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Oil train protesters descend on Albany


Oil train protesters descend on Albany

In one of the biggest protests of its kind Albany has ever seen, about 1,500 people from across the
Oil train protesters descend on Albany
Protesters rallying against oil trains march along Morton Avenue in Albany on Saturday, May 14, 2016.
Photographer: Peter R. Barber

In one of the biggest protests of its kind Albany has ever seen, about 1,500 people from across the Northeast and beyond converged Saturday to protest the city’s oil train traffic.

Hundreds were willing to potentially risk arrest by blocking the railroad tracks that lead into the Port of Albany, though no arrests were reported there by Saturday evening. Five arrests took place at a Guilderland railroad bridge where protestors stopped a train.

The protestors’ message: They’re angry about what they say are dangerous oil trains coming to the port, which in recent years has become a major shipping destination for oil extracted in North Dakota.

The turnout impressed long-time activists.

“I think a lot of people really care about climate change,” said Lynne Jackson, a long-time Albany environmental activist. “You can see it right here in Albany, how the winters are changing.”

The Bakken crude they carry is more explosive than most oils, and has burned in a number of tanker derailments in recent years, leading protestors to label them “bomb trains.”

Some opponents argue that the oil traffic supports an industry they hold responsible for global warming, while others highlighted environmental justice concerns: the trains are often parked just a few feet from the Ezra Prentice low-income apartments in Albany’s South End.

“We assume 100 percent of the risk and get minimal benefit,” said Albany Second Ward Councilwoman Vivian Kornegay, whose ward includes the port.

The mass protest in Albany was part of a series of events around the world called “Break Free,” all urging that nations break from reliance on fossil fuels. There were 23 events in 12 nations on six continents, organizers said.

“Keep fossil fuels in the ground,” said the Rev. Marc Johnson of Albany, stating the “Break Free” movement’s rallying cry.

Albany was the Northeast regional focal point, drawing people from New York, New Jersey, Massachusetts, Vermont, New Hampshire and Maine. A few people said they came from the Midwest.

“The Bakken oil is crazy from start to finish,” said Bill Kitchen, 63, of Johnstown, who has also protested the oil and gas industry at Seneca Lake. “It’s terrible what it’s doing to the South End of Albany.”

The Port of Albany’s rails had been cleared of all rail traffic prior to the well-publicized protest, so those who sat on the Canadian Pacific Railway rails weren’t blocking a train. The area they occupied was fenced off, but the entire rail yard was deserted.

Police observed patiently while a series of speakers spoke again the oil trains, and musicians performed anti-fossil fuel songs.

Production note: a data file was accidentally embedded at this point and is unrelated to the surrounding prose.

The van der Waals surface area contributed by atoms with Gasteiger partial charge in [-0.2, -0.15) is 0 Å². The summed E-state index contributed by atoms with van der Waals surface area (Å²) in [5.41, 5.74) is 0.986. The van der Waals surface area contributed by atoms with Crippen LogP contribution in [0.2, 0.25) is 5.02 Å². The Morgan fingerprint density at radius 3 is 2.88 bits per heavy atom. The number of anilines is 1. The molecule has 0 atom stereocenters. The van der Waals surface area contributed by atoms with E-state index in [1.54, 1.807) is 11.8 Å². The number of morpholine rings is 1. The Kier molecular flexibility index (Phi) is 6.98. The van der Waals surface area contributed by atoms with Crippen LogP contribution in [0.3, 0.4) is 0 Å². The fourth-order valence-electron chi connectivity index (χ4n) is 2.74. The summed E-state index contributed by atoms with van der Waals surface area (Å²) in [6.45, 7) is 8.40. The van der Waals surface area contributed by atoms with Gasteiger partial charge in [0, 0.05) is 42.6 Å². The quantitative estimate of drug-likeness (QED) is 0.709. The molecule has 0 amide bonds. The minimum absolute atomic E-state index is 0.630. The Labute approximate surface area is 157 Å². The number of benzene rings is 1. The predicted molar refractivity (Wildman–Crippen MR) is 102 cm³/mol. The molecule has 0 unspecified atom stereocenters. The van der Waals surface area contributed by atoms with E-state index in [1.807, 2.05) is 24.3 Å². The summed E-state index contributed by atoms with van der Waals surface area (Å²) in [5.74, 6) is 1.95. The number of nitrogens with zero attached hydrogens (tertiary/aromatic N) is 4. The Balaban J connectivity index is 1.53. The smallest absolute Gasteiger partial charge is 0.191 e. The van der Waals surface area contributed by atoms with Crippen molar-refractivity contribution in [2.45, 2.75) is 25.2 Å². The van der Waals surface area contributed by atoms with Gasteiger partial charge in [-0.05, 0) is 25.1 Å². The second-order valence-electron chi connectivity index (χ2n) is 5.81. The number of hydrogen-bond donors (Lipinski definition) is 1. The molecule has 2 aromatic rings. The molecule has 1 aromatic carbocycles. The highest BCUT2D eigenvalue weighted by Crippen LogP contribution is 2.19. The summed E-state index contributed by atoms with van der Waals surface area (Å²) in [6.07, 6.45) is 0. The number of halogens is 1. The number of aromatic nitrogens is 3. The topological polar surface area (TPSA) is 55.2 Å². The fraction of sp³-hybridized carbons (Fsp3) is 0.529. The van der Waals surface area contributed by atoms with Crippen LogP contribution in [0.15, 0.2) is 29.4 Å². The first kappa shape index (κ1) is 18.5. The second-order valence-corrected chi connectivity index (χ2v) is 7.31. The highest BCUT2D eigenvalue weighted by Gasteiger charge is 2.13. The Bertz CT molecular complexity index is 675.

While the main event was quiet, five people were arrested Saturday afternoon after blocking an oil train from crossing a bridge over the Watervliet Reservoir in Guilderland. Two women hung from climbing ropes stretched across the tracks in such a way that they would fall if the train passed over and severed the rope.

“The global climate system, on which every human life depends, is no longer stable because our governments have utterly failed us. So now, for survival, we will act on climate ourselves,” said Marissa Shea, one of those arrested. Her statement was released by organizers of the event.

Global Partners of Waltham, Massachusetts, which stores oil at the port and is one of the primary companies shipping oil through Albany, issued a statement saying: “We respect people’s rights to make their voices heard.”

The company said it worked with state police, Albany city police and the Albany County Sheriff’s Department to ensure the protest would take place safely.

“In the last three years, we’ve been inspected more than 270 times, resulting in a handful of minor infractions that were promptly corrected,” the statement from Global Partners CEO Mark Romaine said. “It’s clear we take our jobs, and our responsibility to the community, to safety, and to the environment very seriously.”

Oil train traffic into the port surged as the Bakken fields were expanding in 2013-2014, but anecdotal evidence indicates the traffic dropped in 2015 and has so far this year, as the oil price slump has affected production in the Bakken fields.

Protest organizers acknowledge that.

“They’ve diminished a bit, but not enough to diminish the problem or diminish people’s fears,” Kornegay said.

The protesters rallied in the morning in Lincoln Park, not far from the state Capital and Governor’s Mansion. With horse-mounted police leading the way, the marchers extended nearly a half-mile, with groups splitting up to go directly to the port and to visit the Ezra Prentice apartments.

There, speakers talked about high asthma rates among children growing up near the tracks and other issues.

“We’re going to break free from this environmental racism,” said Carolyn McLaughlin, president of the Albany City Council. “The black wall of environmental justice does not belong here in the South End of Albany.”

Saturday’s protest came after activists on Friday night symbolically blocked the Hudson to oil barges, stretching a line of kayaks across the river.

Reach Gazette reporter Stephen Williams at 395-3086, [email protected] or @gazettesteve on Twitter.

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